You’ve sifted through the applicants, conducted multiple interviews and finally found your ideal candidate. After some wage negotiation, they have accepted the job and you’ve even given them their start date. Your job as a HR manager is done, right? Wrong!
If you want to make sure that your new employee enjoys their role and ultimately stays at the company then you need to make sure that they have a good onboarding experience.
Here are just a few mistakes that you need to avoid if you want to keep that dream hire.
Neglecting your Employer Brand
First things first, if you want to attract top talent then you need to work on your employer brand. Your employer brand is your company’s personality, culture and values. Our research has found that 78% of candidates will look into a company’s reputation before applying for a role so you really can’t ignore it.
You can use things like content and video in order to grow your employer brand. It’s also beneficial to use your current employees. Get them involved through testimonials and referral schemes.
Starting too late
Your onboarding process should begin from the moment the candidate accepts the job offer. If the employee is not starting their role for a number of weeks (or sometimes months) it is important that you stay in contact with them during this time so they already feel like part of the team.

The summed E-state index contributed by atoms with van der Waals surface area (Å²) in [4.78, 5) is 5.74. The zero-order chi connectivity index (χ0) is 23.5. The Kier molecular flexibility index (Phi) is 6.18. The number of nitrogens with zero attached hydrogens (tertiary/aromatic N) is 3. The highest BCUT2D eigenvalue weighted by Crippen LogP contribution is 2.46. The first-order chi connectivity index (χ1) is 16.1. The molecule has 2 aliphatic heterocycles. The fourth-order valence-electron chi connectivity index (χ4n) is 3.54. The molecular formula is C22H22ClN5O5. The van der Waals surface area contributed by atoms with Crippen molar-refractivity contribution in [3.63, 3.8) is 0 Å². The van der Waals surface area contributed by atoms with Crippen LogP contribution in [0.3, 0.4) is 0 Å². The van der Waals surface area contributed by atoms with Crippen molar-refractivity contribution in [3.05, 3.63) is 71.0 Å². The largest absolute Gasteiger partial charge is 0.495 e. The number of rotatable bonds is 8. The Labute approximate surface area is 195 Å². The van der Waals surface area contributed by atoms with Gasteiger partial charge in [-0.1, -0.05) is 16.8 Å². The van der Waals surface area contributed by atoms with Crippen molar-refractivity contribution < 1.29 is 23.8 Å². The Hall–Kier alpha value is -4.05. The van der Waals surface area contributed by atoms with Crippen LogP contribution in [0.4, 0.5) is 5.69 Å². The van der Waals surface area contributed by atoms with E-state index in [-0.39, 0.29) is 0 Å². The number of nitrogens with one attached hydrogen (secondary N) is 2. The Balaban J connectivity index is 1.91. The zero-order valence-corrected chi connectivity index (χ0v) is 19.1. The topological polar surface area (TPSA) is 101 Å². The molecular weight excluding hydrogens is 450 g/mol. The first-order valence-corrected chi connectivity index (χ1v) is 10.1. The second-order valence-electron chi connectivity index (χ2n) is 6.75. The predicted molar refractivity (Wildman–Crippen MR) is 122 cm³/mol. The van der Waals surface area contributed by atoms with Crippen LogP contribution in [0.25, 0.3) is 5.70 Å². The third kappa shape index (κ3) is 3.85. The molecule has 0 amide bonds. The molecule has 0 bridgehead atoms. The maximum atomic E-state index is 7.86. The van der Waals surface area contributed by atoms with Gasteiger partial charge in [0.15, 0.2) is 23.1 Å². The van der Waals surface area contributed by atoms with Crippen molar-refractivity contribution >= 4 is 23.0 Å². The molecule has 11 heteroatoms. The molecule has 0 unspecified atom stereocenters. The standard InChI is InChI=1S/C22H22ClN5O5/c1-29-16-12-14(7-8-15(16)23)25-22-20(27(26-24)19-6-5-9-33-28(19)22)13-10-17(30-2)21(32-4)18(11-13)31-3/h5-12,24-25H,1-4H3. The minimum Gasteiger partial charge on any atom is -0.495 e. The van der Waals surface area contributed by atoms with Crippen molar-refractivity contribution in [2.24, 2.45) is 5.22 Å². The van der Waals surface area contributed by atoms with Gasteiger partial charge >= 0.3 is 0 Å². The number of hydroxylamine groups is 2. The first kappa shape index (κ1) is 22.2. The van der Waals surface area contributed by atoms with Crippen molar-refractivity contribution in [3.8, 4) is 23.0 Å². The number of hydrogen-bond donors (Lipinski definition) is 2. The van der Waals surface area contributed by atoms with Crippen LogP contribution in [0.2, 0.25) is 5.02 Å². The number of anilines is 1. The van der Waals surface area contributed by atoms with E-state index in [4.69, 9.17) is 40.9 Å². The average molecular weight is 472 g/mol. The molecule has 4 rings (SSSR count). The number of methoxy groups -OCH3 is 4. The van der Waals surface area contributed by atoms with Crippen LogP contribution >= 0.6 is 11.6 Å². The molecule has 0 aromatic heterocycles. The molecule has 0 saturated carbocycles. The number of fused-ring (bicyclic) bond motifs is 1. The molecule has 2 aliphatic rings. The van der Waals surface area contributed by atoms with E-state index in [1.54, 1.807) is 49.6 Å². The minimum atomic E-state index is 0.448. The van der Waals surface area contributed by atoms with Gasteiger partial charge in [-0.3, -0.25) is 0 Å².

This is also a good time to get a lot of the boring paperwork out of the way. Send employees all the necessary paperwork they have to fill out before their first day. This will save a lot of time.
Not introducing coworkers
Starting a new job is daunting, especially in a big office. Make your new hire’s first few days a lot easier by taking the time to introduce them to the team.
Show them all the different departments in the company and introduce them to the relevant people. It’s also helpful to point out any other new starters who they might want to compare notes with.
Not preparing the workspace
This is a surefire way to make a bad first impression. All employees should be provided with a workspace as soon as they enter your company. You should also prepare any equipment they might need to complete their tasks.
This will give new hires a certain sense of security as they will have a base to return to throughout the day.
Providing too many documents
And not enough one-on-one teaching. You can’t just set a new employee down with a 200-page manual and tell them to get on with it. Today’s millennial workforce needs better engagement.
A modern employee training strategy should consist of shorter, focused segments which will allow the new employee to better absorb and retain the information. Video has also been shown to be a great tool for the onboarding process.
During their first week, new employees are practically searching for clues that they have made the right decision to leave their old job and join your company.
However, if they are greeted with rumours of conflict, backstabbing and bad employee retention rates then their vulnerability and thoughts of doubt will be exacerbated.